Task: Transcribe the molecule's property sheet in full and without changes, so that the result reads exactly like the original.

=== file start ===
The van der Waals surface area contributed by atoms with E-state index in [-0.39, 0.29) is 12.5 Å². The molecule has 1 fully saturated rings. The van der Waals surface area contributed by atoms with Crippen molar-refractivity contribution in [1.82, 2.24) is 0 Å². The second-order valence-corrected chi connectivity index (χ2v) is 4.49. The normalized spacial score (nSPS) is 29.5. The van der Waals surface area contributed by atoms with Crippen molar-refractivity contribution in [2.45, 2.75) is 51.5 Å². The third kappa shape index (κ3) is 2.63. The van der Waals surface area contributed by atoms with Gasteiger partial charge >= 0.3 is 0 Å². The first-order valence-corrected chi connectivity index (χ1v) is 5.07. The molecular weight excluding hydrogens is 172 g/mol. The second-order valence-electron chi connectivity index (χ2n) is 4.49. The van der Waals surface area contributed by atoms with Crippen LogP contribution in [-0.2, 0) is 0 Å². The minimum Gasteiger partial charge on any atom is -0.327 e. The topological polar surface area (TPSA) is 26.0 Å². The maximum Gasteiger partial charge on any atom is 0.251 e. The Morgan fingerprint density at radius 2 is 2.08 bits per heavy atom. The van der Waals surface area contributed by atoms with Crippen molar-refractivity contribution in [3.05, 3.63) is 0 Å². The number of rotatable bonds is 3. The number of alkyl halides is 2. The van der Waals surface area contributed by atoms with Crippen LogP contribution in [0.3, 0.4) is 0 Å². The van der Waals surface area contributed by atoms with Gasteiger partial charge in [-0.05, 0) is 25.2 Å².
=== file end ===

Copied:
The van der Waals surface area contributed by atoms with E-state index in [-0.39, 0.29) is 12.5 Å². The molecule has 1 fully saturated rings. The van der Waals surface area contributed by atoms with Crippen molar-refractivity contribution in [1.82, 2.24) is 0 Å². The second-order valence-corrected chi connectivity index (χ2v) is 4.49. The normalized spacial score (nSPS) is 29.5. The van der Waals surface area contributed by atoms with Crippen molar-refractivity contribution in [2.45, 2.75) is 51.5 Å². The third kappa shape index (κ3) is 2.63. The van der Waals surface area contributed by atoms with Gasteiger partial charge >= 0.3 is 0 Å². The first-order valence-corrected chi connectivity index (χ1v) is 5.07. The molecular weight excluding hydrogens is 172 g/mol. The second-order valence-electron chi connectivity index (χ2n) is 4.49. The van der Waals surface area contributed by atoms with Crippen LogP contribution in [-0.2, 0) is 0 Å². The minimum Gasteiger partial charge on any atom is -0.327 e. The topological polar surface area (TPSA) is 26.0 Å². The maximum Gasteiger partial charge on any atom is 0.251 e. The Morgan fingerprint density at radius 2 is 2.08 bits per heavy atom. The van der Waals surface area contributed by atoms with Crippen molar-refractivity contribution in [3.05, 3.63) is 0 Å². The number of rotatable bonds is 3. The number of alkyl halides is 2. The van der Waals surface area contributed by atoms with Crippen LogP contribution in [0.3, 0.4) is 0 Å². The van der Waals surface area contributed by atoms with Gasteiger partial charge in [-0.05, 0) is 25.2 Å².